Roughly, supercritical fluids with higher density possess greater solvent power. And because altering pressure and temperature substantially varies their density, supercritical fluids make exceptional solvents. 

Figure 2. Triple Point Parameters

Supercritical fluids are excellent solvents because of their [14]:

  • Higher, Liquid-like Density: boosts solvent power.
  • Low, Gas-like Viscosity: improves mass transfer and diffusion inside porous solids.
  • Low, Gas-like Surface Tension: enables greater seepage inside porous solids. 

3.3. Why Supercritical Carbon dioxide (CO2) Makes an Excellent SCFE Solvent? 

Carbon dioxide and water are the most popularly utilized supercritical fluids [15]. Supercritical (CO2) is an ideal solvent for SCFE because it [14]:

  • Has a critical temperature of 31.10C, which is around the ambient temperature. Relatively low temperatures for CO2 SCFE avoid thermal degradation.
  • Has a more manageable critical pressure of 73.9 bar.
  • Is non-flammable and non-toxic.
  • Has a customizable density to upgrade its solvent power.
  • Is available in ample quantities and in pure form.
  • Has a comparatively low cost.

Although CO2 is a greenhouse gas (GHG), the SCFE process using CO2 becomes eco-friendly if the gas is captured from the atmosphere, reused, and recycled. 


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Contact us at +91 20 6790 9600 or sales.automation@cybernetik.com and witness unrivalled customer delight.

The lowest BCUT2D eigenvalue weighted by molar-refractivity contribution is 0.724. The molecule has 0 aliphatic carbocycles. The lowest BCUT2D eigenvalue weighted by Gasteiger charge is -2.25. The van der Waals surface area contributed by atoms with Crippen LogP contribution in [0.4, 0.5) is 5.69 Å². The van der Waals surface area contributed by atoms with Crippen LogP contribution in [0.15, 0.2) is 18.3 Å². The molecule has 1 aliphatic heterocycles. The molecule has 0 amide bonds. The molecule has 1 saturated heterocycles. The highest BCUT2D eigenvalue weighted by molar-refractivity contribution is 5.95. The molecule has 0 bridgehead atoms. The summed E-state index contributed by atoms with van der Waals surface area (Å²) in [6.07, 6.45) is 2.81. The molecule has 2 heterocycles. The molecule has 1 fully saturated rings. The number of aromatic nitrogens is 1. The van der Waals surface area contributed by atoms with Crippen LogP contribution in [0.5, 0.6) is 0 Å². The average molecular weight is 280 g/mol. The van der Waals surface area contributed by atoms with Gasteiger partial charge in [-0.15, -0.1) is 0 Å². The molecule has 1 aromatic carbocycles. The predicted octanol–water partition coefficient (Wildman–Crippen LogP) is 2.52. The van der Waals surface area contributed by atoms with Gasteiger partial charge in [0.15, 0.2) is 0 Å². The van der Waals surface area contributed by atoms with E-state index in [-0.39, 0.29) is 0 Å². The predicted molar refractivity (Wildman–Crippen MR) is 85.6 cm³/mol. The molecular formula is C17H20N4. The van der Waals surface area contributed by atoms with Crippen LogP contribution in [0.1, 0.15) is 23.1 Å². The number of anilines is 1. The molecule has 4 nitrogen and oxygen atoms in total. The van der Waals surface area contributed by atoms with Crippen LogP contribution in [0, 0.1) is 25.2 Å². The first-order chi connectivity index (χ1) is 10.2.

References

  1. https://www.sciencedirect.com/science/article/pii/S1877705812029761
  2. https://www.livescience.com/54979-what-are-algae.html
  3. https://www.alliedmarketresearch.com/algae-products-market
  4. https://pubs.acs.org/doi/abs/10.1021/ie102297d
  5. https://www.mdpi.com/1660-3397/14/11/214/pdf
  6. https://www.sciencedirect.com/science/article/pii/0308814695957947
  7. https://www.ncbi.nlm.nih.gov/pmc/articles/PMC6163853/
  8. https://www.ncbi.nlm.nih.gov/pmc/articles/PMC4515614/
  9. https://www.researchandmarkets.com/reports/4753171/algae-products-global-market-outlook-2017-2026
  10. https://www.techsciresearch.com/report/algae-products-market/2719.html
  11. https://www.sciencedirect.com/topics/immunology-and-microbiology/solvent-extraction
  12. https://www.sciencedirect.com/topics/earth-and-planetary-sciences/organic-solvent
  13. http://www.florajournal.com/archives/2019/vol7issue1/PartA/7-3-34-739.pdf
  14. https://www.chemengonline.com/supercritical-co2-a-green-solvent/?printmode=1
  15. https://en.wikipedia.org/wiki/Supercritical_fluid